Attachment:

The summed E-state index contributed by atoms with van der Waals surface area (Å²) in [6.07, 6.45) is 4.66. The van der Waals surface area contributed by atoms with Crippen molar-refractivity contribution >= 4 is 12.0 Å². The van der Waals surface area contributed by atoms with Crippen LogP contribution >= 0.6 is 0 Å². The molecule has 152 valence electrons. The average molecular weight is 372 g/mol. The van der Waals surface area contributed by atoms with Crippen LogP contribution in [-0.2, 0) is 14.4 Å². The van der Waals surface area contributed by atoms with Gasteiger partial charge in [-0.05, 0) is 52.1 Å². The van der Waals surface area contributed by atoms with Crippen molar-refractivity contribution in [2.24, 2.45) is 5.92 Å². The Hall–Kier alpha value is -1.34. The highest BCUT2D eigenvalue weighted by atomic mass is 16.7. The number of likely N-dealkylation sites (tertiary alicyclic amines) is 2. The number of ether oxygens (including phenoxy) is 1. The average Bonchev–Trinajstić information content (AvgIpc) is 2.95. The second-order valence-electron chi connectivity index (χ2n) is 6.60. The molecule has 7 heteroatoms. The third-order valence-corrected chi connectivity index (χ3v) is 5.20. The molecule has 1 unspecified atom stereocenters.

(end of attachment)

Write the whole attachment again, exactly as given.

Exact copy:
The summed E-state index contributed by atoms with van der Waals surface area (Å²) in [6.07, 6.45) is 4.66. The van der Waals surface area contributed by atoms with Crippen molar-refractivity contribution >= 4 is 12.0 Å². The van der Waals surface area contributed by atoms with Crippen LogP contribution >= 0.6 is 0 Å². The molecule has 152 valence electrons. The average molecular weight is 372 g/mol. The van der Waals surface area contributed by atoms with Crippen LogP contribution in [-0.2, 0) is 14.4 Å². The van der Waals surface area contributed by atoms with Gasteiger partial charge in [-0.05, 0) is 52.1 Å². The van der Waals surface area contributed by atoms with Crippen molar-refractivity contribution in [2.24, 2.45) is 5.92 Å². The Hall–Kier alpha value is -1.34. The highest BCUT2D eigenvalue weighted by atomic mass is 16.7. The number of likely N-dealkylation sites (tertiary alicyclic amines) is 2. The number of ether oxygens (including phenoxy) is 1. The average Bonchev–Trinajstić information content (AvgIpc) is 2.95. The second-order valence-electron chi connectivity index (χ2n) is 6.60. The molecule has 7 heteroatoms. The third-order valence-corrected chi connectivity index (χ3v) is 5.20. The molecule has 1 unspecified atom stereocenters.